The 59th Primetime Emmy Awards
Empty8-11 p.m., Sunday, Sept. 16
A Foxified Emmy telecast proved that you don't need to have a comedian serving as host. You can sneak jokes into presenter speeches. You can have "Family Guy's" Brian and Stewie hurl clever insults. You can use taped pieces and a rant from Lewis Black. You can do all that and put together an acceptable though unspectacular show.
The Emmys, like any awards show, is a collection of disparate elements, some funny, some serious, some musical, some dull but mandatory. The host and his patter are the glue that holds it together. When host Ryan Seacrest comes out in Henry VIII regalia and his lines bring only cricket sounds, you get mini-speed bumps instead of adhesive.
But having waited four years to televise the Emmys, Fox was not about to give up the chance to promote the darling of its "American Idol" for the sake of something as seemingly unimportant as choosing a host that might encourage viewers to stick with a telecast of three-plus hours.
Among the things that didn't work were glaring bright lights on entertainers, a balky telepromter, censored comments by Ray Romano, Katherine Heigl and Sally Field, an annoying plug for Fox's "Don't Forget the Lyrics" and a montage of late-night talk show host one-liners that ended illogically with a tribute to the late Tom Snyder.
And Robert Duvall, picking up two statuettes for "Broken Trail," was unceremoniously cut off in midsentence solely for the sake of shaving off a few seconds from the telecast.
Whatever shortcomings Seacrest or the telecast exhibited, the show did have some memorable moments, a modicum of humor and a lot of surprises.
Much was made of Emmy's first presentation staged as theater in the round. The design worked reasonably well for viewers but apparently was disliked by the celebrity audience. When James Spader collected his Emmy for lead actor in a drama series, he won applause for saying, "These are the worst seats I ever had."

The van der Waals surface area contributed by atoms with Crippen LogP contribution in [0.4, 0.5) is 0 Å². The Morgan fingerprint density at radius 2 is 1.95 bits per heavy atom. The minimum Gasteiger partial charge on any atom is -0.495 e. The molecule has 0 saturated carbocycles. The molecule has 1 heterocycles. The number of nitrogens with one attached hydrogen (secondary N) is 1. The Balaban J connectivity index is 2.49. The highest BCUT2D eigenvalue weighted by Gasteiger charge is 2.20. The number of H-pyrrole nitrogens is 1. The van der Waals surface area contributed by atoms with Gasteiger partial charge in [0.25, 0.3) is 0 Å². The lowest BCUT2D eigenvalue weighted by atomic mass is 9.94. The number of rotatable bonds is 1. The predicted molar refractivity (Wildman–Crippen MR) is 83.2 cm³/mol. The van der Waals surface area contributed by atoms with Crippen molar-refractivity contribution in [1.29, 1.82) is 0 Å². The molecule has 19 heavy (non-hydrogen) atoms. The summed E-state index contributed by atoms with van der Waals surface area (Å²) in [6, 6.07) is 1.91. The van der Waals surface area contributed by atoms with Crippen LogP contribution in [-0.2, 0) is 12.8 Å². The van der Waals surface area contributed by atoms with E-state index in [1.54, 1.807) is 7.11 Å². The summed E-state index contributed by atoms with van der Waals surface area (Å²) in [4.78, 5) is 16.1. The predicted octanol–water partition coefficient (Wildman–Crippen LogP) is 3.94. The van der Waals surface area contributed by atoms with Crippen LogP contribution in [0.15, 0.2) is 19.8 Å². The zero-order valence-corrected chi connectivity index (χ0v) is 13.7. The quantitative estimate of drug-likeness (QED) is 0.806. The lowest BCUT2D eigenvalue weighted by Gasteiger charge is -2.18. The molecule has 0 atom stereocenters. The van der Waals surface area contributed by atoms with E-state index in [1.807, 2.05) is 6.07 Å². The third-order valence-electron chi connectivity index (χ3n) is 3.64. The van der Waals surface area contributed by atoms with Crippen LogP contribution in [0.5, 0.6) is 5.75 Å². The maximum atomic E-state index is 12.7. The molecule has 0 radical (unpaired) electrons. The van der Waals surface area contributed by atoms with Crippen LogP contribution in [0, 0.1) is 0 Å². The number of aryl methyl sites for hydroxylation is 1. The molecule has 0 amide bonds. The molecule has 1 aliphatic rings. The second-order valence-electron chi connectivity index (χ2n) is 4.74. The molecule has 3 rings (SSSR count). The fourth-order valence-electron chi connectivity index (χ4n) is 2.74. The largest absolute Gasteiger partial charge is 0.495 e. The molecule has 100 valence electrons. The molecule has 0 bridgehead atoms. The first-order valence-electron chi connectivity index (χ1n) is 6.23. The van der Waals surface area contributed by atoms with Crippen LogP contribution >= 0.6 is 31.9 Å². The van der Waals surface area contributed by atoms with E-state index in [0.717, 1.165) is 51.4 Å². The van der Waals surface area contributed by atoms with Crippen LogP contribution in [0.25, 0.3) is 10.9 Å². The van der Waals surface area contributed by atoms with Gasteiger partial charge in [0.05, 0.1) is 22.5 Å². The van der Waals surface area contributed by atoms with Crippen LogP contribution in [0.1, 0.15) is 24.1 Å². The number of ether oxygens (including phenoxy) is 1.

Other things that went right included a tribute to the miniseries "Roots" on its 30th anniversary.
The acceptance speeches, though often hurried, were more entertaining than in the past. Even when they contained lists of people to be thanked, they often added something extra.
Heigl said her mother predicted she would lose. Jeremy Piven of "Entourage" joked that he wanted to thank the entire crew but, "I don't know any of their names."
Jaime Pressly of "My Name Is Earl" got choked up as she called her sitcom "the little engine that could."
Then there was the presentation of Stephen Colbert and Jon Stewart. After an awkward sketch with a leaf blower, the duo redeemed themselves by announcing that they would give Ricky Gervais' Emmy for lead actor in a comedy series to their friend Steve Carell, who had been nominated in the category. Carell bounded onstage to take part in the merriment.
The Jersey Boys were smooth with their salute to "The Sopranos," but, with an award show already overly long, their number "Can't Take My Eyes Off of You" began to sound like a prayer to viewers from the control booth.
THE 59TH PRIMETIME EMMY AWARDS
AEG Ehrlich Ventures Llc.
Executive producer: Ken Ehrlich
Producer: Renato Basile
Line producer: Lisa Geers
Co-producer: Danette Herman
Director: Bruce Gowers
Writers: David Wild, Jon Macks, Ken Ehrlich
Production design: John Shaffner, Joe Stewart
Lighting: Bob Dickinson
Music: Tom Scott
Host: Ryan Seacrest